A Fourth of July To Remember

  “Then, in that hour of deliverance, my heart spoke.  Does not such a country, and such defenders of their country, deserve a song?” – Francis Scott Key 

On July 4th, 1993, my then 11-year-old son, RJ and I woke up in the wee hours of the morning so that we could drive to the Snowy Range Mountains.  The drive was about two hours and it took another 2 hours for us to hike to our intended destination.  We spent most of the day fishing in the high mountain lakes.  The fishing was fantastic.

After eating a delectable dinner, we pitched a small dome tent at the base of some massive mountain peaks.   We rolled out our sleeping bags and hung our cell phone bag (we did not have an iphone 7 at the time) on the small hook located at the top of the tent.   As the sun began to set, we called my wife and were so impressed with the then state-of-the-art technology that allowed us to talk to loved ones from such a remote location.   If I recall correctly, the 10 minute phone call cost about $25.

That night a large thunderstorm collided with the mountain range.  Enormous lightning bolts bounced back and forth (horizontally) between the mountain peaks.  The thunder shook the earth beneath us.   The storm lasted about 20 minutes and it had our complete attention for its entire duration.  God provided the most magnificent 4th of July display that I have ever witnessed.

As I drifted off to sleep that night, my heart was full of gratitude for the opportunity to share such a remarkable experience with my son.

It was another display of sound and light that gave rise to the lyrics of our national anthem.

Francis Scott Key was an attorney, who in September of 1814 attempted to acquire the freedom of his client and friend Dr. William Beanes.  Dr. Beanes was being held as a prisoner of war on the British ship HMS Tonnant.   Francis Scott Key boarded the Tonnant on September 7, 1814 and successfully negotiated the release of Dr. Beanes and others being held by Britain.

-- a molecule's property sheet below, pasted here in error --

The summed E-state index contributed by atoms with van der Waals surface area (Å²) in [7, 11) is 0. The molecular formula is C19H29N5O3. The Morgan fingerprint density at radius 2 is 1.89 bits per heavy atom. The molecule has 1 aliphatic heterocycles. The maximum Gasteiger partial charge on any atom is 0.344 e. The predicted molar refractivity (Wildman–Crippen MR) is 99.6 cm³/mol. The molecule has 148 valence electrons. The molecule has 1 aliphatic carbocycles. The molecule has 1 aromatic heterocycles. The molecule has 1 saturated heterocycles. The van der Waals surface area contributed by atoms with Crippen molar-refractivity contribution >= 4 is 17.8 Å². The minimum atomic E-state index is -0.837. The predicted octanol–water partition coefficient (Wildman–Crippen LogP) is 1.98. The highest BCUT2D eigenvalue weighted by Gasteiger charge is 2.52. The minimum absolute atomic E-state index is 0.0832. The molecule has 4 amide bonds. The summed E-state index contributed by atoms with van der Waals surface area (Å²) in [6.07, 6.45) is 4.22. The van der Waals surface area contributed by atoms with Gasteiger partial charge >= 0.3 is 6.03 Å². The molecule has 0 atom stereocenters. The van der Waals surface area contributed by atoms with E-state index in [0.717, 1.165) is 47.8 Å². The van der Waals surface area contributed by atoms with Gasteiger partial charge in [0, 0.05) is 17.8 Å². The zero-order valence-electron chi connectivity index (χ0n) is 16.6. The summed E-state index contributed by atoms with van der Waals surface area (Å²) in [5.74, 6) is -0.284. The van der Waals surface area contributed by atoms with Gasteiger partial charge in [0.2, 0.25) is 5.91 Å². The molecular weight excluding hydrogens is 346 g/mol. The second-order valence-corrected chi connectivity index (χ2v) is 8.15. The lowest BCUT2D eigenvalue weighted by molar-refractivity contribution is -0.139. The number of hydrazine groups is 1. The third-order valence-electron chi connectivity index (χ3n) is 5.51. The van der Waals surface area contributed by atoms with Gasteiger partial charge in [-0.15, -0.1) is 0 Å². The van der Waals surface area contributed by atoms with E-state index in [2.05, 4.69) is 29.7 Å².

However, while on board the Tonnant, Key learned about a plan to attack Fort McHenry (now known as the attack on Baltimore).  He was held captive and not allowed to return to shore until after the British Navy completed the attack.  Key watched the battle from another British ship.

 

The guns on board the British ships were much larger and could shoot their ordnance further than the guns located at Fort McHenry.   On September 13, 1814, at 6:30 a.m., the British Navy opened fire on Fort McHenry.   The British ships were beyond the range of Fort McHenry’s guns so return fire was not a concern to the red coats.

 

The attack upon Fort McHenry lasted for 25 hours.  A thunderstorm provided additional light and noise to the commotion of the battle.  Key was thrilled when, as the sun rose on September 14, 1814, he saw the flag that we now know as the Star-Spangled Banner flying from Fort McHenry.   Shortly thereafter, he penned a poem entitled “The Defence of Fort McHenry”.  The poem later became the lyrics to our National Anthem.

 

In February of 2013 my then 31-year-old son, RJ and I visited the National Museum of American History in Washington, D.C. where the Star-Spangled Banner is presently housed.  It was a humbling privilege and honor to look upon the very same inspirational flag that Francis Scott Key saw so many years ago.

 

You are likely familiar with the first verse of our anthem, wherein the question of whether or not our flag continues to fly is asked.  The second verse answers the question wherein Key sees the flag and declares: “O long may it wave O’er the land of the free and the home of the brave.”

 

It is the last verse of our National Anthem that I most appreciate because it is within this verse that Key acknowledges the power by which his and our cherished nation was and is protected and preserved:

 

“O thus be it ever when freemen shall stand

Between their lov’d home and the war’s desolation!

Blest with vict’ry and peace may the heav’n rescued land

Praise the power that hath made and preserv’d us a nation!

Then conquer we must, when our cause it is just,

And this be our motto – ‘In God is our trust,’

And the star-spangled banner in triumph shall wave

O’er the land of the free and the home of the brave!”

 

Happy Birthday America.